Sales, Profession Or Professionalism?
I’ve gotten tangled up in a number of conversations about “Sales Needs To Be A Profession,” lately. To be honest, I’m relatively indifferent about the discussion about whether sales should be a profession or not. But you can’t drag me off my soapbox on the subject of professionalism in sales.
The “Profession Of Selling:”
Usually when we talk about a “profession,” what we are referring to is a certification process. That process often requires a minimum level of formal training/education, some level of practical. but supervised experience, and some sort of certification process–usually some sort of exam.
When we talk about “professions,” usually we use Doctors, Lawyers, and Accountants as examples. Each go through very tough education and certification standards.
Along with this certification come certain legal restrictions and responsibilities. You can’t call yourself a Medical Doctor, unless you are actually certified. You can’t practice Law in a courtroom, unless you are certified and a member of the bar. You can’t sign off on a corporation’s books unless you are a CPA.
I suppose this process was put in place to provide some level of “protection” to all of us. After all, I wouldn’t want to go through surgery performed by my next door neighbor–a Sales VP with an industrial products company. Steve is a great guy, but the moment he picks up a scalpel, I run.
At the same time, the concept of having to “protect” people from bad sales people is discomforting.
Many people arguing for the “professionalization of sales,” do so with a genuine intent of raising the quality and conduct of sales people. They believe, requiring a minimum level of training/education, requiring a minimum level of practical-supervised experience, requiring some sort of certification of sales people will raise the standard of salesmanship, creating much better customer experiences.
Some suggest creating a Profession for sales will make sales people less despised—but then I reflect on the glee I get out of lawyer jokes (What do you call 600 lawyers at the bottom of the ocean? A good start!)
See being part of a profession doesn’t mean we see good, great, or even inspired practice.
All one has to do is open a newspaper anywhere in the world and you will find stories of declining quality of health care and medical practice, scandal after scandal involving lawyers, any number of reports of financial malfeasance and deception in which CPA’s have been involved. Choose any profession in the world, and you have no end of examples of bad practice and lack of professionalism.
We can look at the Non-Professions (note I didn’t say unprofessional). Like the professions we can find endless examples of bad practice as well.
But also like the professions, we can find endless examples of good, great, and inspired practice.
We see truly outstanding people in manufacturing, engineering, design, development, general management, human resources, customer service, operations, and finance. We see good, great, and inspired performances from people on the factory floor, from service workers, from clerical and administrative staff. We see good, great and inspired performances from marketing and sales.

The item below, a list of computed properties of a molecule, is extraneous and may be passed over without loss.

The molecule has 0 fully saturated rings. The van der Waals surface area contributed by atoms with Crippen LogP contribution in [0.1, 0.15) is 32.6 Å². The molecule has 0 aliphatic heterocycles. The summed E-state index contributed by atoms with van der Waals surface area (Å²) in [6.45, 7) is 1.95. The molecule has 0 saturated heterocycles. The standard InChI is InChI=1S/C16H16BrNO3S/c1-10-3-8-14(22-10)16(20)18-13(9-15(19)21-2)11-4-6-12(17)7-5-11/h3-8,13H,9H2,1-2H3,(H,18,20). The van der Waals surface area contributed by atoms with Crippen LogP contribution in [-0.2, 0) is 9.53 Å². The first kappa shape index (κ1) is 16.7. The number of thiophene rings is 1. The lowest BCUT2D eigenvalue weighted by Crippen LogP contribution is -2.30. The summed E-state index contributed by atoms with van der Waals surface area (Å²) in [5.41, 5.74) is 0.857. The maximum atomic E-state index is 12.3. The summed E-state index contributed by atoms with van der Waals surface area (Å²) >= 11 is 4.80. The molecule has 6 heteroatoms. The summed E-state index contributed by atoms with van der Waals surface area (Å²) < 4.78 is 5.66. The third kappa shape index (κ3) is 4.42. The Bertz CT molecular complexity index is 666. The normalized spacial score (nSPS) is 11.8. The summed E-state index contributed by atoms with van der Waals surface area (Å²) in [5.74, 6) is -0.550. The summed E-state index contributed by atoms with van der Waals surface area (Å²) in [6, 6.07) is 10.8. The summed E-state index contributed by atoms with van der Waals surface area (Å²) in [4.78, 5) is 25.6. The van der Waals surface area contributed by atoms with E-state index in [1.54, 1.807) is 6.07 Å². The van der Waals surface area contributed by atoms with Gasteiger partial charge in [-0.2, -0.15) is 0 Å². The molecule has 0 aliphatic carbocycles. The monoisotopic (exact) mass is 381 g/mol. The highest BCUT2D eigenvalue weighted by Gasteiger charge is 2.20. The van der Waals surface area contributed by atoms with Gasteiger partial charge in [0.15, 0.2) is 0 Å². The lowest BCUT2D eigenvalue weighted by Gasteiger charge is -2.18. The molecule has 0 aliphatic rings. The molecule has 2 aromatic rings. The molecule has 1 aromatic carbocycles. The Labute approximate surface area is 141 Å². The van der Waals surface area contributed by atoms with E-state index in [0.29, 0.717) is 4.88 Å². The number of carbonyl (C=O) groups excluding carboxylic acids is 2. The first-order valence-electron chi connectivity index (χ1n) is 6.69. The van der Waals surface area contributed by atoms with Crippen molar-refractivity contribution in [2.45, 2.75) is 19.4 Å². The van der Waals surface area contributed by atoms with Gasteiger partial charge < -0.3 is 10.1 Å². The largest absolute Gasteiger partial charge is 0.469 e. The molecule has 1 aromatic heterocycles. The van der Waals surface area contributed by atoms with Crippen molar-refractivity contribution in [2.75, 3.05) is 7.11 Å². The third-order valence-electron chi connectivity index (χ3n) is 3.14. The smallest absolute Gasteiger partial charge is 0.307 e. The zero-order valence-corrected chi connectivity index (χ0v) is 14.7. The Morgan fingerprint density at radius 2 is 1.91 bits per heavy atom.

So I think the discussion shouldn’t be about making sales a profession–because it won’t mean we have great performance, but rather to understand and execute things that drive the highest levels of Professionalism.
Thinking About Professionalism:
Professionalism is different from being a part of a profession. Professionalism can be practiced by anyone, regardless of the job, formal education, or ability to “pass tests.” We can see great professionalism from a janitor, a housekeeper, a receptionist, a waiter, a laborer.
Professionalism is internally driven, we can’t be educated, tested, or examined to be more professional. Professionalism is a never ending journey, demanding a commitment to continual learning and improvement.
Professionalism is rooted in a value system and beliefs that are inviolable. Professionalism is constantly seeking to achieve the highest levels of performance. Professionalism is about obsessive learning and relentless execution.
Professionalism, isn’t about not making mistakes or errors, but it’s about learning from them, improving, growing and moving on. It’s also about acknowledging those mistakes and errors to those who are impacted. We shouldn’t mistake professionalism for perfectionism.
Professionalism is about having the highest personal standards of one’s own performance, and having high expectations of the performance of everyone else. But it’s also forgiving, recognizing we sometimes fail, but need to pick ourselves up and get going again.
Professionalism is immediately recognizable by the performance itself and the example the professional sets. It needs no plaque, certificate, or framed document on a wall. It is immediately obvious to everyone who sees it. Yet, ironically, those who are the most unprofessional, never seem to recognize what professionalism is.
So should sales be a Profession? MEH …. I’m unexcited and uninspired.
But show me a true professional, someone constantly striving for the highest levels or performance, and I am truly inspired.
Seeing a great professional inspires me to do better.
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